Friday, May 4, 2012
SEATTLE (AP) -- The state Health Department is asking the Centers for Disease Control and Prevention to help battle the whooping cough epidemic in Washington.
Health Secretary Mary Selecky is asking the CDC to send a special team of investigators and epidemiologist.
Selecky is briefing Sen. Maria Cantwell about the situation today at a state lab in Shoreline.
Selecky declared on April 3 that pertussis was an epidemic in the state. More than 1,100 cases have been reported this year -- 10 times the number at this time last year.
On Thursday, Washington Gov. Chris Gregoire said the state is putting $90,000 into a public awareness campaign and diverting some federal money to pay for 27,000 doses of vaccine.
Adults are urged to get the shot to prevent spreading the disease to infants.
The state Department of Health is already looking to spend about $200,000 on the effort.
"Pertussis is very serious, especially for babies," Secretary of Health Mary Selecky said in a statement. "It's vital that teens and adults are current on their immunizations because they're often the ones who give whooping cough to babies."
The state has also received approval from the federal government to divert some federal cash toward the purchase of 27,000 doses of the whooping cough vaccine. Those will be available for uninsured residents.
Pertussis is a highly contagious respiratory illness spread by coughing and sneezing. Infants are particularly vulnerable to it because they can't be immunized before 4 to 6 weeks.
So far this year, 20 children under the age of 1 have been hospitalized for whooping cough, according to state data.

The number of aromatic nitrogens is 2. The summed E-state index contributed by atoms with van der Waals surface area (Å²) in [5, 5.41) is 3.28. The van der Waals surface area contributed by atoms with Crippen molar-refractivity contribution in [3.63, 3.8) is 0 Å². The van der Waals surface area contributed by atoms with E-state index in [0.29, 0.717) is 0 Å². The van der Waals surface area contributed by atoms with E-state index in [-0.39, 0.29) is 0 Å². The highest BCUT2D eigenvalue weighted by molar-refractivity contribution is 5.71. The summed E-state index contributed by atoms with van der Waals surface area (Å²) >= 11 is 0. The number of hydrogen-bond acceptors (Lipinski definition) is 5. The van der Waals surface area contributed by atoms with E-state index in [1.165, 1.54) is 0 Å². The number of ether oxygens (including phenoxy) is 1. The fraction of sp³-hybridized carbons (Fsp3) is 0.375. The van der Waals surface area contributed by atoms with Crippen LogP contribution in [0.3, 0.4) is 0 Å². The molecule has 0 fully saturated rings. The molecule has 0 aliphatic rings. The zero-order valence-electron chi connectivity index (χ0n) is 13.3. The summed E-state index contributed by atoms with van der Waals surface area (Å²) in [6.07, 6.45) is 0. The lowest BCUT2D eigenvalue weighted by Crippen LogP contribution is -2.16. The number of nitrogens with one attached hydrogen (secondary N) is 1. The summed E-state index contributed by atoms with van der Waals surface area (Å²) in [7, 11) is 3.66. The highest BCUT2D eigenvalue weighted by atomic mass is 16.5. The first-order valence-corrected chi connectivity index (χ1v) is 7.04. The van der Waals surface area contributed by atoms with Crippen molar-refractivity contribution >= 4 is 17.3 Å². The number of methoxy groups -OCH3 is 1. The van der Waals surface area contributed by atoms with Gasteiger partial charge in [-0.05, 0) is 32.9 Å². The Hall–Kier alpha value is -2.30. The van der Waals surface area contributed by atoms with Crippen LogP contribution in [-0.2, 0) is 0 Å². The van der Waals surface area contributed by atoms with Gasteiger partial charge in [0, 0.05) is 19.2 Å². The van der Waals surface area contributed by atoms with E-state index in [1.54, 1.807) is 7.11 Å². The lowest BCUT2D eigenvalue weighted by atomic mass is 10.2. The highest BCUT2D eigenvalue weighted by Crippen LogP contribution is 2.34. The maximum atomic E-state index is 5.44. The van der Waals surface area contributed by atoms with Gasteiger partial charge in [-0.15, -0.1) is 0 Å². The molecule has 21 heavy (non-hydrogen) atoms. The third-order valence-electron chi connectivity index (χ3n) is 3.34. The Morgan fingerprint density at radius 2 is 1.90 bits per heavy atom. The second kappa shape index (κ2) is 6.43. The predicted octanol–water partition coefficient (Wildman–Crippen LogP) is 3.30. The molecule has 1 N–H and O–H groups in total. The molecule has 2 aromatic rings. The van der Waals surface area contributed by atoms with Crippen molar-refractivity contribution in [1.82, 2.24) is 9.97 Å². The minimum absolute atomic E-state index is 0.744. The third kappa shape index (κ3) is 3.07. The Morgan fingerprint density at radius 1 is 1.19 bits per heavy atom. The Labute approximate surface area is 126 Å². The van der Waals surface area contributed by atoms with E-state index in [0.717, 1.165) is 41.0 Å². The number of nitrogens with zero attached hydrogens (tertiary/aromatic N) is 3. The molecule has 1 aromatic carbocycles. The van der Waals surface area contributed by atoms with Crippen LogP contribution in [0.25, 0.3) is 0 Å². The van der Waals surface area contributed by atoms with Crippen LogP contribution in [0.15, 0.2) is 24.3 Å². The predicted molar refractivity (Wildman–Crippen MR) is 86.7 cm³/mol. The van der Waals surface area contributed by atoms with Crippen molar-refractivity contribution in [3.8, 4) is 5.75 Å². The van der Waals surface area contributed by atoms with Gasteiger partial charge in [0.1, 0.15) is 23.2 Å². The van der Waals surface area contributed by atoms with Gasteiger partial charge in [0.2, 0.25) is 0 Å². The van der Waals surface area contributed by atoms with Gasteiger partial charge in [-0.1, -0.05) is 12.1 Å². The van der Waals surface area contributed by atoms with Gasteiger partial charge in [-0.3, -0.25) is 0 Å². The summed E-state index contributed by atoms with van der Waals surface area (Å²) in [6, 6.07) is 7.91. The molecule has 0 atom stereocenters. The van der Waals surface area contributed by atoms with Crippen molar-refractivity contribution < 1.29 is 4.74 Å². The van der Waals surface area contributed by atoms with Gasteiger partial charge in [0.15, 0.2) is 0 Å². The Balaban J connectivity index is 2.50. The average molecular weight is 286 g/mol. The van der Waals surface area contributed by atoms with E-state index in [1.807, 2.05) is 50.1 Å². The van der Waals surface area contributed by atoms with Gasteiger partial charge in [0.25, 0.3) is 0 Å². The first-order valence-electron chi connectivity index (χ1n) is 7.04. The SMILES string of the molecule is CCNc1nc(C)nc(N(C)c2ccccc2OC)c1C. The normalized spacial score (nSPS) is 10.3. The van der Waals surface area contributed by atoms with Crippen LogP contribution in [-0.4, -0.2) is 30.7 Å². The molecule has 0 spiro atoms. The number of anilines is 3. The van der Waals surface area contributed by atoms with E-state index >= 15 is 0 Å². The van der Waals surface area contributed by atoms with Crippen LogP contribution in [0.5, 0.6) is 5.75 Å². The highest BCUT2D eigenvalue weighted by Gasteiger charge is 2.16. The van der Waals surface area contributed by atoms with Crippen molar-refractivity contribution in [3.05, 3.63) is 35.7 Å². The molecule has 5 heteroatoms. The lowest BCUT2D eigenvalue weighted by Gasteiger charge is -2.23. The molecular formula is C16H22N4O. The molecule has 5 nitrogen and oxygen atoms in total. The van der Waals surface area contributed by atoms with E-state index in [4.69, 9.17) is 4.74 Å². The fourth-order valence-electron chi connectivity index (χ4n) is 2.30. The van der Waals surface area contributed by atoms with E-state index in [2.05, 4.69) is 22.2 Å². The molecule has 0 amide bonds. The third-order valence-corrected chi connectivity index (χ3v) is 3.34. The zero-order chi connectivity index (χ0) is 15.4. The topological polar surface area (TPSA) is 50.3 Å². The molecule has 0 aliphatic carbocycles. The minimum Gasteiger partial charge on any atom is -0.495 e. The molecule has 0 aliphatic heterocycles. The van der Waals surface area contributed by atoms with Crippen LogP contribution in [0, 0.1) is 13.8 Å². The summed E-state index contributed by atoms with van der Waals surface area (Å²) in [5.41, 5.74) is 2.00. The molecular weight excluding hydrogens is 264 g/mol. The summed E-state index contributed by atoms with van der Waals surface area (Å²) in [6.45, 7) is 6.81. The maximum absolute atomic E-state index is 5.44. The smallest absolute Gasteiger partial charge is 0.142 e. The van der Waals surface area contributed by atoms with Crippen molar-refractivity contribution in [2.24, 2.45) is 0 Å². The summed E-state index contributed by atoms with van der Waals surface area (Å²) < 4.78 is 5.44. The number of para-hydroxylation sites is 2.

Last year, two babies in Washington died from the illness.
Babies often get the illness from adults and family members because the shots children get wear off over time. Officials want residents to get a whooping cough booster, called a Tdap.
Washington has already recorded 1,132 cases of whooping cough this year -- about 10 times more than the same time last year, according to disease investigators at the Department of Health. The state is recording more than 400 cases of pertussis each month -- four times more than the threshold that state officials consider "epidemic" levels -- and Washington is on pace for as many as 3,000 cases in 2012.
Those are numbers that haven't been seen in decades.
"In my 13 years as secretary this is the first time I've had to use the word 'epidemic' about disease in our state," Selecky said.
Health officials say only about 10 percent of cases are typically reported, so the number tabulated by state officials show only a fraction of the total cases statewide. Skagit County is somewhat of an epicenter this year, with more than 200 cases. That's a rate about three times higher than the next nearest county -- Jefferson.
The public awareness campaign will include a radio ad airing statewide, as well as public service announcements, said Health Department spokesman Tim Church. Officials also plan advertisements on Facebook and Google, and they are exploring bus and billboard ads.